reinforce buyer decision

The “sale after the sale” ensures that your new customer has no buyer’s remorse, remains sold and is proud of the decision to buy. Reinforce their buying decision.


Have you ever been in a situation in which you bought something, then realized there was a choice that better met your needs — but it wasn’t even presented to you? Quite a sinking feeling, isn’t it? You might have even felt ripped off. Don’t let that happen to your prospects or customers.

Sadly, I see this happening quite often, though. Sometimes it’s a result of poor salesmanship; other times it’s part of a plan or the way a company’s sales organization is structured. For example, take the sales rep with a single-minded desire to make a pitch to sell a specific product or service — no matter what. (It’s particularly a potential problem when salespeople are compensated for selling “x” number of a certain item as part of a contest or quota.)

A Personal Example

Here’s a personal example. On a ski trip to Utah, we decided to splurge and spend a day at a premium ski resort. Upon pulling up to the drop-off area, a smiling college-age attendant ran over, greeted us and helped pull the skis off the roof rack. He gave us a quick rundown on where everything was, and even directed me to park in a close-by, normally restricted spot.

When I returned, he even helped schlepp our gear down to the locker area. Wow, what service! He walked us directly to the window to rent storage baskets for shoes and other stuff. We thanked him, and I slipped him a nice tip for his help. He was reluctant in taking it, saying it was just part of his job. I insisted.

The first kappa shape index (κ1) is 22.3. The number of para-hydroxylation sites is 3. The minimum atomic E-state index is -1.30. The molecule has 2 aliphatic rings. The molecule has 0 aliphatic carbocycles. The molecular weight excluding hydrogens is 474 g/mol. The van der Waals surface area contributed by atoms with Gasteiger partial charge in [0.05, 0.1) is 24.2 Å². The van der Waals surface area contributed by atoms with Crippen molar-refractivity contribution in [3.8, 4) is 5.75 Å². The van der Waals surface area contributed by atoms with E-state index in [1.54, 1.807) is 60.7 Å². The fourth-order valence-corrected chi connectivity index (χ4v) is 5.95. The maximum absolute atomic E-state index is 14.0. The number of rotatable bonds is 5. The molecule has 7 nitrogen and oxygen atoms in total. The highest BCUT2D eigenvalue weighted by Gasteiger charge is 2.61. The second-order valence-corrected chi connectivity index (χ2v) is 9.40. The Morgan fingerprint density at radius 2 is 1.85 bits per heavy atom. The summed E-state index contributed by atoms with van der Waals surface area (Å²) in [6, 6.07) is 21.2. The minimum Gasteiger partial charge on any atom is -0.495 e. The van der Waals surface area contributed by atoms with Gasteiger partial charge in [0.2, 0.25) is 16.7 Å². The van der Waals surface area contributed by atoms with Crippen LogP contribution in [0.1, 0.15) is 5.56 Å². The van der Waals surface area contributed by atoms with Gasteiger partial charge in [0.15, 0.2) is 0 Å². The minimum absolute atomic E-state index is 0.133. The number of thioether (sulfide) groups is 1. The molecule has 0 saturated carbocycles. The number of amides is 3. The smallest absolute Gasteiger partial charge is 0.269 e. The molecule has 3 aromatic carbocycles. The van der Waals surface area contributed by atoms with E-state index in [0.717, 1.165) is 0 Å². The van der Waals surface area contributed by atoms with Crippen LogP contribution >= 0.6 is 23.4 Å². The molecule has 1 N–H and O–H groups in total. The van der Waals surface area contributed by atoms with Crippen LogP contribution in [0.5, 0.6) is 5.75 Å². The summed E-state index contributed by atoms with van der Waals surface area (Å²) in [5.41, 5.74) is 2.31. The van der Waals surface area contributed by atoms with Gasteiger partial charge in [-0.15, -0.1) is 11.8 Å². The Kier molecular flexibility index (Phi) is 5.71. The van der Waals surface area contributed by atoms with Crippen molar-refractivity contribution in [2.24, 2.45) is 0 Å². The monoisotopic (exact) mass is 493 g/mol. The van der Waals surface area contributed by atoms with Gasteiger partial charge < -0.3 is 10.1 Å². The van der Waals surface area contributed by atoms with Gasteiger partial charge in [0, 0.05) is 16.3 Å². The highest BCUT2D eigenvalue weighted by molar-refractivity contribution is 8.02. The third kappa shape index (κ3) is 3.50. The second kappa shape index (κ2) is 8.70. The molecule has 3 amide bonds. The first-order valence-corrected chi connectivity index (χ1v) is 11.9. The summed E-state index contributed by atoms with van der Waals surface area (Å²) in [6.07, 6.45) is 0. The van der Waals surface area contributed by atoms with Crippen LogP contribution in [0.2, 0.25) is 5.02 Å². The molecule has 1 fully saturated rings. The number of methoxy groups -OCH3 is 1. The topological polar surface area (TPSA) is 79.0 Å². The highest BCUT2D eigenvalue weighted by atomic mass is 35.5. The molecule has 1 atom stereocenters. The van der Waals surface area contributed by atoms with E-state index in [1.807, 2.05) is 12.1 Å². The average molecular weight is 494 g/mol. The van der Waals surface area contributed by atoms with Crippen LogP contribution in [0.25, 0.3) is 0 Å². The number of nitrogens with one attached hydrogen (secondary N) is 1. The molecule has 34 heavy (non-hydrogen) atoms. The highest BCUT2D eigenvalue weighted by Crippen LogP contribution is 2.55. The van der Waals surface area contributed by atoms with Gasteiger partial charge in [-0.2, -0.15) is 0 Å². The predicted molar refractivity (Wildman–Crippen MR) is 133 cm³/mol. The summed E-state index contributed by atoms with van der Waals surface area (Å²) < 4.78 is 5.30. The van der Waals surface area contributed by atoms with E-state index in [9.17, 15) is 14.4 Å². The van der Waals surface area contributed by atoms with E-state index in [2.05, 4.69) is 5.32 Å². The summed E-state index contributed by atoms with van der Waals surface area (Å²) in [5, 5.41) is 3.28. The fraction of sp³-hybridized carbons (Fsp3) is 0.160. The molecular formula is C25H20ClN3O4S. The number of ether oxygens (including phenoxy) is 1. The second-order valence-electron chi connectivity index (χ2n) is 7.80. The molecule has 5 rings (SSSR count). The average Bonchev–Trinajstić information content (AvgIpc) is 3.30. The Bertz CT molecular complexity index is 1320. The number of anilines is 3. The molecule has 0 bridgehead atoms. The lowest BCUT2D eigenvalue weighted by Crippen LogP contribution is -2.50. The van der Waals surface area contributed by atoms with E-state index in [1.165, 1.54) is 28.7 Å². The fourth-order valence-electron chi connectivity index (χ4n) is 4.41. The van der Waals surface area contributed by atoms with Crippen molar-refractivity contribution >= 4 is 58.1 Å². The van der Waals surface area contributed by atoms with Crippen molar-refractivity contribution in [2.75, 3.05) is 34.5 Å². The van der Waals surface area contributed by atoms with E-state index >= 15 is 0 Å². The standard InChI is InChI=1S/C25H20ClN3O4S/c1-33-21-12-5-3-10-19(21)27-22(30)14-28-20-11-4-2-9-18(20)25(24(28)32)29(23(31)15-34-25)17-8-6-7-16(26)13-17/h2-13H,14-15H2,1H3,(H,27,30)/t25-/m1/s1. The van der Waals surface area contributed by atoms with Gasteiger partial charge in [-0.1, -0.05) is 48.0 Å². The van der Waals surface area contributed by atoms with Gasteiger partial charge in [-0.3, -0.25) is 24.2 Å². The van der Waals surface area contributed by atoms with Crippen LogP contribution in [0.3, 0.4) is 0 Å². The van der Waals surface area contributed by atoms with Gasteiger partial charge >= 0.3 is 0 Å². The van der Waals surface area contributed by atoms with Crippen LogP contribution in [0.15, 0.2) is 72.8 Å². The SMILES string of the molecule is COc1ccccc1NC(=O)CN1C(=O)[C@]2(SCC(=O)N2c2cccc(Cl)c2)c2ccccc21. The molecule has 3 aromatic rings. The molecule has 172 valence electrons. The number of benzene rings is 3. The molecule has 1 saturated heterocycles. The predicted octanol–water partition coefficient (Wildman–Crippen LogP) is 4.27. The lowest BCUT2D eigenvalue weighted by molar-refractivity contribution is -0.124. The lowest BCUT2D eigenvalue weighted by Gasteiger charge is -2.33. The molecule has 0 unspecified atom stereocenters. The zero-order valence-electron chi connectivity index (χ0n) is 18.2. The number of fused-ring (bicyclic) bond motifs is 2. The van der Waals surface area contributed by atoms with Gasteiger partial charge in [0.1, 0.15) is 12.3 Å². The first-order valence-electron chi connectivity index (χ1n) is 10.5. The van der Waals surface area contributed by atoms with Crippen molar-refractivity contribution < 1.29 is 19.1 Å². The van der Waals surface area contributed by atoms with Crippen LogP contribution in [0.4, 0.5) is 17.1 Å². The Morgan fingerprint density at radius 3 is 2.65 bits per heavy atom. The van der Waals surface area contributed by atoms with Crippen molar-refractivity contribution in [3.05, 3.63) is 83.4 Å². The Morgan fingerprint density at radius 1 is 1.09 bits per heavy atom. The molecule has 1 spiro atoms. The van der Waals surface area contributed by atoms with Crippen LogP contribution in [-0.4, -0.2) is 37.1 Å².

After we had rented two baskets to store all our paraphernalia and sat down to pull our boots on, I realized something: No wonder it was part of his job. I paid about sixteen bucks to rent two baskets at the window when I could have instead plugged $3,00 into one regular self-service locker. Imagine my feeling at this point. Sure, the pricey baskets had in-and-out privileges, where the locker would cost you every time it was opened, but we wouldn’t need anything until we left for the day.

The point is that we weren’t offered the best choice for our needs. To put the icing on what had been a fine job up to a point, the attendant should have simply asked a few questions:

“Will you need to come back and get anything during the day?”

“How often?”

He then could have made the appropriate recommendation, explaining the options and benefits of each. Then I could have made my own choice and felt good about it.

What should we all do to ensure our customers feel good about the suggestions we offer?

Help Customers Make Good Decisions

1. Question before recommending

Giving a presentation without questioning is simply selling what you want to sell. It’s pitching. And, just as in baseball, where there’s a pitch, there’s a catch — or at least customers normally feel as if there’s one.

2. Give the best recommendation, no matter what

You’re the expert. If customers later feel you wronged them, they’ll believe that you’re incompetent, dishonest or both — even if misleading them wasn’t your intention. A bonus of making the best suggestions is that customers may say, “Here’s someone who could have made a larger sale but instead offered me a better solution, saved me money and his company actually made less on the transaction. What a guy.” Of course, this customer will be worth much more to you in the long run.

3. Present alternatives

After giving what you feel is the best solution to their needs, present a couple of other options. This way you accomplish everything just mentioned, plus now you have the opportunity of still getting a larger sale. Think about it: Some people might opt for the larger option, just to be safe. Yet others, especially the control freaks, will have the satisfaction of knowing that they made the decision on their own.

Professional selling means that customers feel good about their decisions — good enough to keep buying from you and recommending you to their friends.